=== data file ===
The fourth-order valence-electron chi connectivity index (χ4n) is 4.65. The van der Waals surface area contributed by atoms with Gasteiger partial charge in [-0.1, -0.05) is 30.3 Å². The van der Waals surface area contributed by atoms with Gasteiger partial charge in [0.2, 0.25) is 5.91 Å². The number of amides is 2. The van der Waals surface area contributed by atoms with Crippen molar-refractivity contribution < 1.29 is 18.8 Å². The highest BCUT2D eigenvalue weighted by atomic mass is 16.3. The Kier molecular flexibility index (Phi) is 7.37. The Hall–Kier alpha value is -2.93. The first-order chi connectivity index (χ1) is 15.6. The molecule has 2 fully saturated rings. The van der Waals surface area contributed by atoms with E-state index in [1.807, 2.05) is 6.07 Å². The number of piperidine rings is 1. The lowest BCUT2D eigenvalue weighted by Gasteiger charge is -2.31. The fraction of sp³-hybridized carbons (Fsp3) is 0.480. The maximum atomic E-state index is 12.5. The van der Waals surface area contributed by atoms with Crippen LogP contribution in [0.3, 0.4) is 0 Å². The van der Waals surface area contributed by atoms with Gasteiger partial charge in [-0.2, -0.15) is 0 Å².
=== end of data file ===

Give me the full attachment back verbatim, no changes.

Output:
The fourth-order valence-electron chi connectivity index (χ4n) is 4.65. The van der Waals surface area contributed by atoms with Gasteiger partial charge in [-0.1, -0.05) is 30.3 Å². The van der Waals surface area contributed by atoms with Gasteiger partial charge in [0.2, 0.25) is 5.91 Å². The number of amides is 2. The van der Waals surface area contributed by atoms with Crippen molar-refractivity contribution < 1.29 is 18.8 Å². The highest BCUT2D eigenvalue weighted by atomic mass is 16.3. The Kier molecular flexibility index (Phi) is 7.37. The Hall–Kier alpha value is -2.93. The first-order chi connectivity index (χ1) is 15.6. The molecule has 2 fully saturated rings. The van der Waals surface area contributed by atoms with E-state index in [1.807, 2.05) is 6.07 Å². The number of piperidine rings is 1. The lowest BCUT2D eigenvalue weighted by Gasteiger charge is -2.31. The fraction of sp³-hybridized carbons (Fsp3) is 0.480. The maximum atomic E-state index is 12.5. The van der Waals surface area contributed by atoms with Crippen LogP contribution in [0.3, 0.4) is 0 Å². The van der Waals surface area contributed by atoms with Gasteiger partial charge in [-0.2, -0.15) is 0 Å².